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Topic: Which Libraries are needed for LCD KeyPadShield? (Read 3 times) previous topic - next topic

floresta

#5
Dec 10, 2012, 04:59 pm Last Edit: Dec 10, 2012, 05:06 pm by floresta Reason: 1
Quote
The problem was much the same and I got a result with the line

LiquidCrystal lcd(8, 13, 9, 4, 5, 6, 7);


Do you understand how this change (from the end of reply # 1) affects the operation of the library and how it does or does not affect your particular shield?  

I know the answer to the first part but not the second.

Post a link to the datasheet or schematic diagram for your shield and I can help you answer the question.


Don


floresta

In my haste to try and help the helper I forgot the original question.

"Which Libraries are needed for LCD KeyPadShield?"

It looks like you should use the LiquidCrystal library to deal with the display and use the library provided in the 'Download Link' at the SainSmart website for the keypad.  

Disregard any references to a 4bit Arduino LCD library, that library is ancient history.

I know that this information about the keypad conflicts with that offered in reply #1 (
"No extra libraries are needed for the buttons") so use your common sense to decide who to believe.

Don

NickPyner

#7
Dec 10, 2012, 05:44 pm Last Edit: Dec 10, 2012, 05:51 pm by NickPyner Reason: 1


You should modify your example code to have:

LiquidCrystal lcd(8,9,4,5,6,7);

I see NickPyner already told you the same but somehow he forgot to mention this particular pin arrangement is derived directly from the seller-provided document found at that link I provided above. Might be an overlook.

@NickPyner, I suggest you base your comment on more solid reasoning.


There is no somehow about it, and it wasn't an overlook. I don't have a sainsmart shield, just one that looks the same, as I made very clear, and it came with no documentation.

As I also surely made very clear, I determined the pin assignment by reading the back of the circuit board, hence the comprehensive list in my reply #1, and the two configuration lines compared. I would have thought that was reasoning solid enough on which to base my comment.  You may find that reasoning not solid enough, but I'm not sure I want hear about that.

I might also point that the comment on the buttons was as casual as was surely implied. With that configuration, the button sketch worked for me, it might for the OP, and it costs nothing if it doesn't. I didn't write it, I'm not interested in buttons. But I will correct what I said to "No extra libraries were required for the buttons.........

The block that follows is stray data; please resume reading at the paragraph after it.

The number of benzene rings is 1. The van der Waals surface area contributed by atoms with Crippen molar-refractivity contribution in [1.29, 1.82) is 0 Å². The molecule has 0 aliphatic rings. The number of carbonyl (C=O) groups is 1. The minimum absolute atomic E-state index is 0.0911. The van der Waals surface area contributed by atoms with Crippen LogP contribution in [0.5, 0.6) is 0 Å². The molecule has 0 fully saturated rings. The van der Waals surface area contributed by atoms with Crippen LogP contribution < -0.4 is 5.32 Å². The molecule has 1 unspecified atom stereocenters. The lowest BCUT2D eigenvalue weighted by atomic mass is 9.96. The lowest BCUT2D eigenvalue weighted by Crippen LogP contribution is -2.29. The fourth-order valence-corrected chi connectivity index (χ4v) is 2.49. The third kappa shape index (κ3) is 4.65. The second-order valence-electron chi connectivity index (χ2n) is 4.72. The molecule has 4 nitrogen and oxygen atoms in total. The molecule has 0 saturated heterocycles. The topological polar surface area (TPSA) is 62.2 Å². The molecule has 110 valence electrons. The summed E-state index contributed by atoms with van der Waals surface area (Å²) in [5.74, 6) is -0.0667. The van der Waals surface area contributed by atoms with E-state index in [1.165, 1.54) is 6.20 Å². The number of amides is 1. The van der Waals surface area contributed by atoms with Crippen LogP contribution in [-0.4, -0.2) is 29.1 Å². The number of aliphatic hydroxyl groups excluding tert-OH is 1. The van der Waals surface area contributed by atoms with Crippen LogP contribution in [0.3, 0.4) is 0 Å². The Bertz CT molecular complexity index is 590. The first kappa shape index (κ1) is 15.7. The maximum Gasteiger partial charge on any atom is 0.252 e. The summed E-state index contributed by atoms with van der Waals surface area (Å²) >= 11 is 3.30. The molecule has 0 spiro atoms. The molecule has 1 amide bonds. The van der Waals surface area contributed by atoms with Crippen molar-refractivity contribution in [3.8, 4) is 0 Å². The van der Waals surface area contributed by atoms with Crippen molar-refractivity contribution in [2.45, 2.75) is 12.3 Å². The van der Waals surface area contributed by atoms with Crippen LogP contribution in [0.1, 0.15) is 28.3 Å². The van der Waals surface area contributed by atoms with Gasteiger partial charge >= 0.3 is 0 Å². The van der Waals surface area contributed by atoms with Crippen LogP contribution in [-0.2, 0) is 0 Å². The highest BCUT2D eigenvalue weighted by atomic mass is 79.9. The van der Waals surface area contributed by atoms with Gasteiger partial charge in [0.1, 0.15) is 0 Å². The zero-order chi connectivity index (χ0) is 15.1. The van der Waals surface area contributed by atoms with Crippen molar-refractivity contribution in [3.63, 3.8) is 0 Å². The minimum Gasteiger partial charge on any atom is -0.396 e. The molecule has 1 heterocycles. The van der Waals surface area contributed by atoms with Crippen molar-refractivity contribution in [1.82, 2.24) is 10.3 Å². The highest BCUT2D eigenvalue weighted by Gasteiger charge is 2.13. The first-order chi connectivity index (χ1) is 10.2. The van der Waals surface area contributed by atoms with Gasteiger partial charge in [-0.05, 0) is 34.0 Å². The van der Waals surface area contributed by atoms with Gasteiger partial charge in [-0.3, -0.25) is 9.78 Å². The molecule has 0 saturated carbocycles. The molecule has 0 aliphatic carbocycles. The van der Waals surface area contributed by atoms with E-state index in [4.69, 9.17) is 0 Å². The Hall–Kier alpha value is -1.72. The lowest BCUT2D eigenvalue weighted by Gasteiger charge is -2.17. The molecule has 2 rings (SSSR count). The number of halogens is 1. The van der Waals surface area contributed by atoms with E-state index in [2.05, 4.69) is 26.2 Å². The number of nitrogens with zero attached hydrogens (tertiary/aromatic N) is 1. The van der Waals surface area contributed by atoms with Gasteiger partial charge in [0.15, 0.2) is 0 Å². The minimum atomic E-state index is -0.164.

Code: [Select]
/*
  The circuit:
* LCD RS pin to digital pin 8
* LCD Enable pin to digital pin 9
* LCD D4 pin to digital pin 4
* LCD D5 pin to digital pin 5
* LCD D6 pin to digital pin 6
* LCD D7 pin to digital pin 7
* LCD BL pin to digital pin 10
* KEY pin to analog pin 0        (14)  THIS IS THE BUTTON PIN
*/

#include <LiquidCrystal.h>

LiquidCrystal lcd(8, 13, 9, 4, 5, 6, 7);

char msgs[5][16] = {"Right Key OK ",
                    "Up Key OK    ",               
                    "Down Key OK  ",
                    "Left Key OK  ",
                    "Select Key OK" };

int adc_key_val[5] ={50, 200, 400, 600, 800 };
int NUM_KEYS = 5;
int adc_key_in;
int key=-1;
int oldkey=-1;

void setup()
{
    Serial.begin(9600);
  lcd.clear();
  lcd.begin(16, 2);
  lcd.setCursor(0,0);
  lcd.print("ADC key testing");
}

void loop()
{ //1


  if (key != oldkey)   // if keypress is detected "!=" means not equal!!
   {//2
    delay(50);  // wait for debounce time
    adc_key_in = analogRead(0);    // read the value from the sensor
    key = get_key(adc_key_in);    // convert into key press
    if (key != oldkey)   
    {//3   
      lcd.setCursor(0, 1);
      oldkey = key;
      if (key >=0){//4
           lcd.print(msgs[key]);
      Serial.println(key);
     
      if (key == 2)
{
  Serial.println("            down  ");
}
     
     
lcd.setCursor(15,1); 
lcd.print(key);

      }//4
    }//3

   }//2
  /*
if (key = 800)
{
   delay(2000);
   lcd.clear();
  }
*/
delay(100);

}//1

// Convert ADC value to key number
int get_key(unsigned int input)
{
    int k;
   
    for (k = 0; k < NUM_KEYS; k++)
    {
      if (input < adc_key_val[k])
{
            return k;
        }
   }
   
    if (k >= NUM_KEYS)k = -1;  // No valid key pressed
    return k;
}

floresta

Quote
I might also point that the comment on the buttons was as (sic) casual as was surely implied.


With my background I tend to concentrate my responses based on what is stated, not what is implied. 

Now that you have posted some relevant code your statement that "No extra libraries are needed for the buttons" is correct.  You haven't mentioned where it came from but the code that you posted uses the LiquidCrystal library to deal with the display but it also contains the code required to read the keypad.  So your statement is correct for your implementation.

Is the OP using the same code as you?  I don't know and you probably don't either.